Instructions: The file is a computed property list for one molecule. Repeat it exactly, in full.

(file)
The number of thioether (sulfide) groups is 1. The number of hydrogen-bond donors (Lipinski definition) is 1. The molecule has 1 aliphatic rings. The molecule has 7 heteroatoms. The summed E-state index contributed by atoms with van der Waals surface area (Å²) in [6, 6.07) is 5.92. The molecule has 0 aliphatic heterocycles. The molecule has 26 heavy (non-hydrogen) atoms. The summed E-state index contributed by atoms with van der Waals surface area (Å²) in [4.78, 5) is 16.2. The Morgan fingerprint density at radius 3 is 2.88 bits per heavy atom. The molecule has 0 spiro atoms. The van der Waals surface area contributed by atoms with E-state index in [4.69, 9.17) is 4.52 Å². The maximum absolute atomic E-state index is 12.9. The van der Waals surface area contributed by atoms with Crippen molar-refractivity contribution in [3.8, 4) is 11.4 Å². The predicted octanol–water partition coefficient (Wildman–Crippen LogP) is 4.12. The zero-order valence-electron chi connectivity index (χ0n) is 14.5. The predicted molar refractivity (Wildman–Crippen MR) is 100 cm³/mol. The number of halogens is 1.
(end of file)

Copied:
The number of thioether (sulfide) groups is 1. The number of hydrogen-bond donors (Lipinski definition) is 1. The molecule has 1 aliphatic rings. The molecule has 7 heteroatoms. The summed E-state index contributed by atoms with van der Waals surface area (Å²) in [6, 6.07) is 5.92. The molecule has 0 aliphatic heterocycles. The molecule has 26 heavy (non-hydrogen) atoms. The summed E-state index contributed by atoms with van der Waals surface area (Å²) in [4.78, 5) is 16.2. The Morgan fingerprint density at radius 3 is 2.88 bits per heavy atom. The molecule has 0 spiro atoms. The van der Waals surface area contributed by atoms with E-state index in [4.69, 9.17) is 4.52 Å². The maximum absolute atomic E-state index is 12.9. The van der Waals surface area contributed by atoms with Crippen molar-refractivity contribution in [3.8, 4) is 11.4 Å². The predicted octanol–water partition coefficient (Wildman–Crippen LogP) is 4.12. The zero-order valence-electron chi connectivity index (χ0n) is 14.5. The predicted molar refractivity (Wildman–Crippen MR) is 100 cm³/mol. The number of halogens is 1.